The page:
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  • Watched Women
  • Sarah Cote
Will Pritchard. Outward Appearances: The Female Exterior in Restoration London (Lewisburg: Bucknell Univ., 2007). Pp. 266. 14 ills. $55
Gillian Russell. Women, Sociability, and Theatre in Georgian London (New York: Cambridge Univ., 2007). Pp. 308. 27 ills. $101

Despite the hundred years that separate Lady Fidget from Lady Teazle, women have remained inscrutable to male spectators of the playhouse and parlor alike, or so the stories go. Investigating this popular trope, both Pritchard and Russell share a similar concern with how female bodies are read—or, more typically, misread—by increasingly anxious men.

Limiting itself to the actual years of the Caroline Restoration, Will Pritchard’s Outward Appearances surveys several thought-provoking points about what it means to be “looked-upon.” He assumes that men look at women more than women look at men—or at other women—and if you accept this premise, he supplies an impressive amount of historical primary evidence to track the effects of the “gendered” gaze. Pritchard focuses on the Restoration period’s “preoccupation with and ambivalence about women’s appearances and women who appear” and aligns this vexation with “larger epistemological questions about seeing and knowing” (22). He does not intend to provide scholarship on theater, but instead uses theatrical devices, texts, and settings to set up a cultural [End Page 113] reading of female presence in the late seventeenth-century city. His opening gambit introduces us to the paradigmatic figure of social-climbing bigamist Mary Carleton, the “German Princess” whose biography would rival that of Moll Flanders, and Pritchard returns to her throughout his study, letting her deviance stand as metonymy for cultural outrage about women who appear in public. Her impassioned self-defense synthesizes the discussion of gender identity, scopic anxiety, and rhetorical conceptions of self. If what you see is all of what you get, or, if “identity is manifested primarily in display” (46), then is it imperative to negotiate with (women’s) outward appearances?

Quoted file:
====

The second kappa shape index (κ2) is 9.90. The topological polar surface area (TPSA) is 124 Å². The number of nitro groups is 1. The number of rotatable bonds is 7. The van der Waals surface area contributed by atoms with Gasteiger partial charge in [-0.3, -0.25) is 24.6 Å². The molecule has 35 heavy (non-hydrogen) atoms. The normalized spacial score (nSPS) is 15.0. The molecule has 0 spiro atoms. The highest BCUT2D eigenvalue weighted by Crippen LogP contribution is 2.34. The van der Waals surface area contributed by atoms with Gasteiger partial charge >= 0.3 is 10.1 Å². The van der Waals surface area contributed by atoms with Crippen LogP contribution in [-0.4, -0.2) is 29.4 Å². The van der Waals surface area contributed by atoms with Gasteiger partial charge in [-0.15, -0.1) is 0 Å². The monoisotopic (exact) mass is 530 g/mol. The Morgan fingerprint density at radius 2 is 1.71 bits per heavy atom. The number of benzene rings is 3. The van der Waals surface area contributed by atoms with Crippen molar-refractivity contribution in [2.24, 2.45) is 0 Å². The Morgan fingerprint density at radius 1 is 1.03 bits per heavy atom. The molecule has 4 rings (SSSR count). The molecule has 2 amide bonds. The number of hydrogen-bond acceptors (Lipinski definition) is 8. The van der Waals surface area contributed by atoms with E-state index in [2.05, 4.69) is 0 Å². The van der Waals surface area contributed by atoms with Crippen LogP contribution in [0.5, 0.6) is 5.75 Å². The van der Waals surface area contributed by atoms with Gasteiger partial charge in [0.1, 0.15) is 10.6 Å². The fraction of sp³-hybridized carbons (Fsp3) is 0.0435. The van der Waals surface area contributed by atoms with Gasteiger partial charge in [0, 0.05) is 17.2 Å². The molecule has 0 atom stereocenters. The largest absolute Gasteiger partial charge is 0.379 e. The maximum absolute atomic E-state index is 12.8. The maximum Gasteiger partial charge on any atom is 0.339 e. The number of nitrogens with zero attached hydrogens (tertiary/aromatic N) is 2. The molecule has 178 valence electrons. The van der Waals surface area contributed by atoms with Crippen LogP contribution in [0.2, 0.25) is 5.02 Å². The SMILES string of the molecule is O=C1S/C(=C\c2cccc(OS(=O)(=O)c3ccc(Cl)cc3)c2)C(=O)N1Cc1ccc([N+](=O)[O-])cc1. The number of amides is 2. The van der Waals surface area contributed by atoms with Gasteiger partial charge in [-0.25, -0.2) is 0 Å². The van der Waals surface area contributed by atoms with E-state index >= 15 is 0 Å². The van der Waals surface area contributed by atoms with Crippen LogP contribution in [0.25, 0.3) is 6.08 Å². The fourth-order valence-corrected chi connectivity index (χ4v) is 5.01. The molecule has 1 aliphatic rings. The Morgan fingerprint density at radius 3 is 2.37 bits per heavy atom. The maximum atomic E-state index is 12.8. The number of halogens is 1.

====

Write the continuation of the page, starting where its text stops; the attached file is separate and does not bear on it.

The first and second chapters are complementary: one treats the “problem of female legibility,” and the other evaluates its “promise.” Acknowledging that the Restoration public became accustomed to seeing women on display on the stage, Pritchard begins by analyzing the double bind that constrained “proper” women. They had to be discreet and retiring, but they also had to display their virtue in public in order to prove its existence: “Women needed actively to display their good qualities before men’s (and other women’s) eyes, and doing so necessitated a degree of publicity” (77). The second chapter considers how and why male writers both brag about their masterful influence over women’s appearances, yet spout frustration at female inscrutability. Pritchard claims that “the alternation of these views . . . kept alive the fantasy of perfect female legibility and helped account for its never being fully realized” (80). He points out how scientific knowledge was grafted onto the epistemology of gender; the period’s “blend of positivism and caution” (65) characterizes the will to know women.

The remaining three chapters address “the somewhat abstract questions about female legibility” (81) by taking us to the playhouse, the park, and the New Exchange marketplace. The playhouse chapter presents standard evidence about anxiety over actresses’ bodies. Pritchard concludes the chapter by remarking that “the mask was reassuring to men” because it was “an empty sign that gains its meaning by metonymy; the container stands for its contents” (109–10), and I would have liked him to linger on this interesting point. The next chapter explores “the park’s fundamental theatricality” (144), arguing that its planned openness constituted an incongruous heterotopia, a highly blocked, open-air stage that could be innocent and wicked, natural and fake all at once. This section is the most literary, drawing upon pastorals and relevant plays to underscore the well-established trope of the “cultivated wild.” Pritchard reminds us that playhouse and park bleed into each other. The latter’s theater is as staged and publicized as the former, if not more so. More compellingly, the argument insists that the park is not merely a microcosm of professional theater, but the original site of staged theatrics and mischief. The final section on the marketplace...


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pp. 113-117
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